Tuesday, April 16, 2013

Dove Beauty Sketches

I saw the Dove Beauty Sketches video last night and had some... feelings... about it.

If you haven't seen the video yet, take a look: 

Immediately after watching, I felt empowered.

But then, a blog post popped up in my news feed written by my friend. I wanted to share it with all of you because it's a very different look on where this self-hate comes from.

Her blog post is included below:

Amidst all the senseless terror, confusion, and hurt surrounding the Boston Marathon yesterday, it was extremely comforting to come home to see a beautiful video with a heartwarming message.  If you haven't seen it yet, be sure to check out the Dove Real Beauty Sketches here.

This video has a great premise.  Ask any woman to name 5 things she hates about her looks and she'd probably ask: "just 5?"  Ask her to name 5 things she loves,
and I bet she'll come short after 2.  
This is a problem.  In a culture where our self-worth is measured by
how beautiful we are, how sexy men perceive us to be, and how we compare to other women, if only 4% of women see themselves as beautiful,
then does that mean only 4% consider themselves to hold any value?

These Real Beauty Sketches are attempting to change that.  Dove seemingly wants us to understand that we have a skewed perception of ourselves;
we are actually much more beautiful than we perceive.
If we learn to develop a positive self-image,
then we will be infinitely more happy, carefree,
and valuable.

However, I struggle to stand behind this campaign.
These "Real Beauty Sketches" are only reinforcing an emphasis on
aesthetics and "beauty."  If the women in these videos can learn
to see themselves as pretty, then they will be happy.  How is this a positive message?
At one point in the campaign, Florence says that our perception of our beauty:
"impacts the choices that we make, it impacts the friends that we make, the jobs
we apply for, how we treat our children; it impacts everything.
 It couldn't be more critical to your happiness."
She then says that she has some work to do on herself (regarding self-image).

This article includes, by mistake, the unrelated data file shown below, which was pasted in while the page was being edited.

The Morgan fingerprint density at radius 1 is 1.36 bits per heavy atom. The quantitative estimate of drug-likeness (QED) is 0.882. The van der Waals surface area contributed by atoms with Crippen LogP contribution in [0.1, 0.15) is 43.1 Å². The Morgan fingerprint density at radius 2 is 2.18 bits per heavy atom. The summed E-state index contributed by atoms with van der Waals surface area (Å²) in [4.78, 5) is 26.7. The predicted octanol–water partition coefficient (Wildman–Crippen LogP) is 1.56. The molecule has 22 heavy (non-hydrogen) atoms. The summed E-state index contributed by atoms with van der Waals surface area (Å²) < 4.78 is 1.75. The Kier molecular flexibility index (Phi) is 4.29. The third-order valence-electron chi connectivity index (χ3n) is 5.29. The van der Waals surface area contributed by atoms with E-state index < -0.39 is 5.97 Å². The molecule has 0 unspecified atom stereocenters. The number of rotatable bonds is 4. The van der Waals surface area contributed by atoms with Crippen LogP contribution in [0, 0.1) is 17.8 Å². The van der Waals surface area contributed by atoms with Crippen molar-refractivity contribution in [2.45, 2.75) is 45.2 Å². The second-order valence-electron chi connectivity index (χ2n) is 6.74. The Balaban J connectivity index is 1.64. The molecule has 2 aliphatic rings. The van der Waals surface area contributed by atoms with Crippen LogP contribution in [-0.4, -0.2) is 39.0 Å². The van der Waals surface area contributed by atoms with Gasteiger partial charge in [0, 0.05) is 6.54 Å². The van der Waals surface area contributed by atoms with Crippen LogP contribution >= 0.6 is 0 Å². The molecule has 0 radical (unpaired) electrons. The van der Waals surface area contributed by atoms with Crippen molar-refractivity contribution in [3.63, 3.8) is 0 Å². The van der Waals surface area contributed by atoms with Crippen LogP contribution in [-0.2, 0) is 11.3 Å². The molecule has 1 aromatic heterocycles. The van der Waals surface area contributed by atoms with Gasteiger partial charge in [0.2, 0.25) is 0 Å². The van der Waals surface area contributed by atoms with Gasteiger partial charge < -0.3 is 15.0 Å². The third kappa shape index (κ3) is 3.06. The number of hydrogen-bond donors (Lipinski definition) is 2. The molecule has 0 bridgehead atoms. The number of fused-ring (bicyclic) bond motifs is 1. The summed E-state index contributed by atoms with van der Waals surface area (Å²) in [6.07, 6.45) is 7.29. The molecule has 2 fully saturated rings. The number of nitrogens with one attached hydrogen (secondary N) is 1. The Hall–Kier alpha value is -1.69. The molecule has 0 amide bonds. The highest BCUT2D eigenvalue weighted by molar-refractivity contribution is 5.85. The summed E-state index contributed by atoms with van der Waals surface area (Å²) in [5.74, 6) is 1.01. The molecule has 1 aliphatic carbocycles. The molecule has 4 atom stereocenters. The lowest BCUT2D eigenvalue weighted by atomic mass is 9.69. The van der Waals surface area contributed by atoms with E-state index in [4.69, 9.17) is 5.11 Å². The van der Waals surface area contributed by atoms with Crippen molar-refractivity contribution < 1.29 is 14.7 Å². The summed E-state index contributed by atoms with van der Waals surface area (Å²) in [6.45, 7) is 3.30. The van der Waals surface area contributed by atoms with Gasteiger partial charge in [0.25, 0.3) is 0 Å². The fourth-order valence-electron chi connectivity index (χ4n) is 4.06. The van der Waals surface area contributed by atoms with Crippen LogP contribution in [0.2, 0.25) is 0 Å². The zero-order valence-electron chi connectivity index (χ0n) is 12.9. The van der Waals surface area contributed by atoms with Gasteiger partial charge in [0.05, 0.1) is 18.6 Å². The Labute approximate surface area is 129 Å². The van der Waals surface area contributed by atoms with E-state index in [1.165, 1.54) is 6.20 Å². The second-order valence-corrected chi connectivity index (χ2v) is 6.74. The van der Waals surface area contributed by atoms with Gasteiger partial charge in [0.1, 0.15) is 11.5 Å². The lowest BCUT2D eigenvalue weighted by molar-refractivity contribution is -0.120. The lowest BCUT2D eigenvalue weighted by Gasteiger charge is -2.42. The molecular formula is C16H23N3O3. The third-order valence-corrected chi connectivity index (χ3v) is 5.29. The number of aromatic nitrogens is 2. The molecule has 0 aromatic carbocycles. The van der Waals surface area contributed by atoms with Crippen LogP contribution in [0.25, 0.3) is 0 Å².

This message completely misconstrues the issue.
The problem here isn't that women have a negative self-image, but
that the norms and expectations in our culture perpetuate these
impossible stereotypes.  We are consistently being told that if
you aren't "pretty" enough, then you have no value.  This Dove campaign
is only further exacerbating the problem.
I would have liked to see a much different ending to this video. The woman should not be told that she is wrong for not perceiving herself as beautiful, but instead that society is wrong for placing emphasis on "beauty" in the first place.

Self-actualization and value shouldn't come from aesthetics; it should come from our accomplishments and the quality of our character.

Think about it.

Don't blame yourself for self-hate, and don't think it's entirely your fault. While you have the capacity to make a change in the way you view yourself, there may be forces working against you. Stay strong and remember that there are people surrounding you that love you and think that you are beautiful - inside and out. They may be people you pass by on the street, or they may be people you know intimately. To really solve this issue, change needs to start from the ground up. Change needs to start with media that portray women in an unrealistic way everyday. I personally appreciate Dove for at least bringing some awareness to this issue.

What are your thoughts on the video?

-- Jordyn

You can find Clara's blog here: http://cbdreaming.blogspot.ca/2013/04/real-beauty-sketches.html